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SERMON.

ROMANS IX. 4, 5.

Israelites, to 'whom pertaineth the adoption,

and the glory, and the covenants, and the giving of the law, and the service of God, and the promises; whose are the Fathers, and of whom, as concerning the flesh, Christ came.

In this passage St. Paul has endeavoured to engage the national feelings of the Jews in the service of Christianity; as will appear more clearly in the following paraphrase of his words:

" I have great reason," says the Apostle, “ to be highly concerned for them, who are “ Israelites;" that is, persons descended from one, whose faith and virtue were so eminent; " to whom pertaineth the adoption,” God having owned them as his sons and his firstborn, “ and the glory,” the glorious presence of the Schechinah, “ and the covenant" made with Abraham and with Moses, " and the giving of the law,” that law written with God's own finger on tables of stone; $ and the service of God," that divine worship, which he revealed to them, as his peculiar people ; " and the promises," not only of signal blessings in the land of Canaan to those who should observe his laws, but the promise of the Messiah, and of a new covenant established on better promises : “ whose are the fathers,” the Jews being the offspring of the Patriarchs, to whom the promises were first made: “ and of whom, as concerning the flesh, the promised Messiah came,” being born of one of their nation*

St. Paul then, in this passage, presses upon

, the Jews the belief of Christianity, as a religion, in the revelation of which, they were peculiarly interested. It shall be the object of the following Discourse to shew, that this our country has also been blessed with great and . peculiar privileges by Providence,

* Whitby's Paraplırase of the New Testament.

in the propagation of the Gospel, and with great and irresistible evidences of the truth of Christianity, arising out of our own national history; from which most favourable and honourable privilege I draw these interesting consequences; that it is peculiarly incumbent on us to be zealous in the diffusion and maintenance of the Gospel, and in the cultivation of every branch of knowledge most conducive to that end. I shall shew how the several objects of our St. David's Society fall in with these duties; what the Society has done for this purpose, and what it has still in view.

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am first to shew, that “ this our country has been blessed with great and peculiar privileges by Providence, in the propagation of the Gospel; and with irresistible evidences of the truth of Christianity arising out of our own national history.” And this I shall do by the selection of seven epochs of Christianity in Britain, from the first introduction of the Gospel to the beginning of the seventh century; namely, the preaching of the Gospel by St. Paul in the first century; the public protection of Christianity by Lucius, in the second century; the Diocletian persecution, in the third and fourth century; the establishment of Christianity through

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out the Roman empire, in the fourth ; the suppression of the Pelagian heresy, in the fifth ; the Synod of Llanddewi Brefi, in the sixth ; and the rejection of Popery by the British Bishops, in the seventh century. If I can substantiate these events, especially the foundation of the British Church by St. Paul; if I can shew, that we owe our knowledge of Christianity to St. Paul, not to Austin or the Pope; that Britain has never been without a Christian Church since the first introduction of the Gospel in the first century; and that our ancestors not only re. jected Popery, as early as in the beginning of the seventh century, but made a public and indignant protest against the authority of the Pope, as well as the corruptions of his Church, I think I shall have no difficulty in convincing you, that “ the Gospel has been committed unto us,” in a way that demands the gratitude and zeal of both laity and clergy, as good Christians and good Protestants.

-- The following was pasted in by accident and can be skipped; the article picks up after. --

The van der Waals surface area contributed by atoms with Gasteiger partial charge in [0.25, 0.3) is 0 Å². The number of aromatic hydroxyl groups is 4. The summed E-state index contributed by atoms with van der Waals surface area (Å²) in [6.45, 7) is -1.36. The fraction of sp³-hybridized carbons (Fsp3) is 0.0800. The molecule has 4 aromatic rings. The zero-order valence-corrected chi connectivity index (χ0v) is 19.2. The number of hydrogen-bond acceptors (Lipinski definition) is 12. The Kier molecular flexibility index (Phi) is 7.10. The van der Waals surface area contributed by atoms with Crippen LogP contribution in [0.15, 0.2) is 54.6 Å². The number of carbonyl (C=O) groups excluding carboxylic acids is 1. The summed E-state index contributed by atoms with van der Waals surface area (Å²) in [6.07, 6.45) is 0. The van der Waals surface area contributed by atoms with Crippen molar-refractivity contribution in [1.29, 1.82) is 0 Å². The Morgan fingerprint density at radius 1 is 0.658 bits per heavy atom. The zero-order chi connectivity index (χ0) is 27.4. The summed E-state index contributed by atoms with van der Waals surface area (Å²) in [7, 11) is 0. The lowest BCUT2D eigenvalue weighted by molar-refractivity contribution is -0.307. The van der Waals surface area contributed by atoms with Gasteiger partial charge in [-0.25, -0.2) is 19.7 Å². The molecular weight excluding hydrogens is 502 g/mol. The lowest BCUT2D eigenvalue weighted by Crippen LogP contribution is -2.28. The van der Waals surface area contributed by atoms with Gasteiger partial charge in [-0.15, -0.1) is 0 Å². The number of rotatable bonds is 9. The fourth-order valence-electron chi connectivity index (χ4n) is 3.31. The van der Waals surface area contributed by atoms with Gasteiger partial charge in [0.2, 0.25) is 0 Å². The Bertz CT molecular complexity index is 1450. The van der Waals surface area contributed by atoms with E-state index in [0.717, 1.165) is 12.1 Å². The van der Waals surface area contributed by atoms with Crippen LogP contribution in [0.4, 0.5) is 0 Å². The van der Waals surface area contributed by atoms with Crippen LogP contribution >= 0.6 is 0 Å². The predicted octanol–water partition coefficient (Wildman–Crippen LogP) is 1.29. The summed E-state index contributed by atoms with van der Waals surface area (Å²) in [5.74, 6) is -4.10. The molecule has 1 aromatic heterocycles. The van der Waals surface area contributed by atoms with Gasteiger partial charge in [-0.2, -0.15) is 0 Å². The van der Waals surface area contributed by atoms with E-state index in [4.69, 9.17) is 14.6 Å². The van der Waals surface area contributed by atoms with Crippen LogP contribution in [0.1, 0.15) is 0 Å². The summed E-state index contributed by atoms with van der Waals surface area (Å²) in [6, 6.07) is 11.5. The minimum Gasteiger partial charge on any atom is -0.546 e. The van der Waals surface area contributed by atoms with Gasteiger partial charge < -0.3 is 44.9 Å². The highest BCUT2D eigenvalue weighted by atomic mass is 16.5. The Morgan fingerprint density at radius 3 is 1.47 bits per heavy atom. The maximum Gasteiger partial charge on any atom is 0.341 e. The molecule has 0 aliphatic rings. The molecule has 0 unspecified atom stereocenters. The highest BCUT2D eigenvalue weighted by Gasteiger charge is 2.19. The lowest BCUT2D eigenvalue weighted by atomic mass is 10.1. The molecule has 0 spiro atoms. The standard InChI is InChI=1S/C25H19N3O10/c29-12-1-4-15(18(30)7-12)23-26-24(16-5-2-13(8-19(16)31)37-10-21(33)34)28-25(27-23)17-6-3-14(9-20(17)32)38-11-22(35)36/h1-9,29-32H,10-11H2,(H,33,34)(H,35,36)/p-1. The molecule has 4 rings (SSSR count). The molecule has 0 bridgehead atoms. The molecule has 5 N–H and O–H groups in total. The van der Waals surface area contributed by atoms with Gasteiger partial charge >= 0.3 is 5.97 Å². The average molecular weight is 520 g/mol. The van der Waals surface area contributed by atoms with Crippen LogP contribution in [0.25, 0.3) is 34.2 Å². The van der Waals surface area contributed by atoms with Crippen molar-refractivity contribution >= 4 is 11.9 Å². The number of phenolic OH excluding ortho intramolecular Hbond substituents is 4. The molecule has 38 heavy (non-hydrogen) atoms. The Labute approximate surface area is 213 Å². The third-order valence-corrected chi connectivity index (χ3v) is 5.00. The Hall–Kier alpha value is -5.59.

1. That Christianity was introduced into Britain in the first century, during the time of the Apostles, would have been highly probable from the predicted diffusion of the Gospel throughout the world; and from what we know of the communication between Britain and Rome at that time, of the fre

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quent intercourse between the two countries, and of the easy access to Britain ; even if we had not express authority for the fact. But we have for our authority the decisive testimonies of Eusebius and Theodoret.

Nor are we left to conjecture by whom Christianity was introduced; for we are

. further informed by the same competent testimony, that some of the Apostles visited the British isles; and that the Britons were among the nations which were converted by the Apostles * Irenæus, a more ancient anthority than either, speaks of Churches established by the Apostles and their disciples among the Celtic nations, of which Britain was one t,

The testimony of these writers is valuable from their proximity to the time of the A postles, and from the means which they therefore possessed of knowing what they asserted of the progress of the Gospel. Irenæus lived in the age next after the Apostles. Eusebius lived early in the fourth century

* Euseb. L. iï. c. 7. p. 113. Theod. Tom. iv. Serm. 9. p. 611.

+ L. i. c. 2, 3.

# Eusebius was born soon after the death of Origen, whose preceptor was living before the death of Polycarp, who was a disciple of St. John,

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